Complex commercial and financial transactions are the norm in today's business world. When disputes arise, understanding these transactions often requires the expertise of financial professionals to assist a business's lawyers in preparing for lost profit analyses, fraud and forensic investigations, criminal tax defense, economic crime defense and receiverships, as well as mediation and arbitration.
Many cases are won or lost during discovery rather than trial. Qualified financial professionals, including CPAs, certified fraud examiners, certified valuation analysts and computer specialists, should work with your business's legal counsel in the preliminary fact-finding and discovery phases of litigation, settlement negotiations and trial support.
There are four areas where financial professionals can make a difference.
* Business valuations. Determining the value of a business is required in a variety of litigation contexts. There may be a dispute over the value of stock when a shareholder leaves the business. Or in divorce cases, a business or professional practice may be a couple's most valuable asset.
Valuing a business requires financial specialists who provide analysis of constantly changing financial information to arrive at a market value as of a fixed date.
* Forensic or investigative accounting. Forensic specialists apply accounting and auditing to the factual issues of employee misappropriation cases. They analyze these cases, interpret them for the business's legal counsel, recommend further avenues of discovery and draw appropriate conclusions.
These techniques may be used to establish causation of damages, uncover hidden assets or fraudulent conveyances, detect fraud or embezzlement or locate documentary evidence. Forensic specialists also advise lawyers about the types of business records to request.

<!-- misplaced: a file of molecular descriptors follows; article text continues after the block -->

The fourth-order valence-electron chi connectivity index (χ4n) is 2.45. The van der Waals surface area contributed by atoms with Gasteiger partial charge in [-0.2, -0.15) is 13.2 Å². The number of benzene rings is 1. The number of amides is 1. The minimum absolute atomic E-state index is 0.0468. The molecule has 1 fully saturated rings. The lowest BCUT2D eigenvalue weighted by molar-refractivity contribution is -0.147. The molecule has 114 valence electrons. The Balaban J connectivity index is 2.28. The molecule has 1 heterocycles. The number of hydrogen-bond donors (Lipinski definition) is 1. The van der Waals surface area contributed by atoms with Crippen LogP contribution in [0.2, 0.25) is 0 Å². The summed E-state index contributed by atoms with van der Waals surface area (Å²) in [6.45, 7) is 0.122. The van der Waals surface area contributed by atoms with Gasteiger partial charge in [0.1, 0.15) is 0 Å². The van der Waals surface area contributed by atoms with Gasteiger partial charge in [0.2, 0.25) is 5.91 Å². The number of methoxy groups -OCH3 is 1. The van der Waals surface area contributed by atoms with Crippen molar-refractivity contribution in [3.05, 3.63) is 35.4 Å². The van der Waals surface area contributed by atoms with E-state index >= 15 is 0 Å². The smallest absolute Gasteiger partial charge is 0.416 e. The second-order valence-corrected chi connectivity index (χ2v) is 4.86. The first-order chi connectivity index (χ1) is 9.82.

* Determining financial damages. This may be the most important issue in a case, and the most uncertain -- whether you are the plaintiff or the defendant. Estimating what the plaintiff's financial condition would have been excepting the defendant's actions may require some creativity, and damage calculations must be supportable.
Lost profits, for example, or earnings and wages may be significant elements in cases involving personal injury, breach of contract, business interruption or securities fraud, to name a few. Financial specialists begin by interpreting historical financial data to determine potential damage claims.
* Identifying income tax implications. Meaningful decision-making during litigation requires an analysis of income tax implications. Because income tax consequences are often determined by how a complaint is drafted, a tax accountant should be retained early in the litigation process.
In some situations monetary damages may be tax-free to the plaintiff or deductible by the defendant. In divorces, the structure and timing of alimony, property settlements, child support and retirement plans are all affected by income tax considerations. Informed negotiating and structuring of settlements in the context of income tax rules can produce dramatically better results.
In light of these economic aspects of commercial litigation, business owners should secure the services of the right financial advisers to help their legal counsel with such matters as data collection and analysis, database management, report completion and expert testimony.
Experienced financial advisers should make significant contributions in helping business owners and their legal counsel understand the complex financial information involved in commercial financial disputes.
Frank A. Suponcic, CPA, CFE, is a principal at Skoda, Minotti & Co., a broad-based accounting, tax, strategic planning, litigation support, insurance and investment services firm. Reach him at (440) 449-6800 or email@example.com.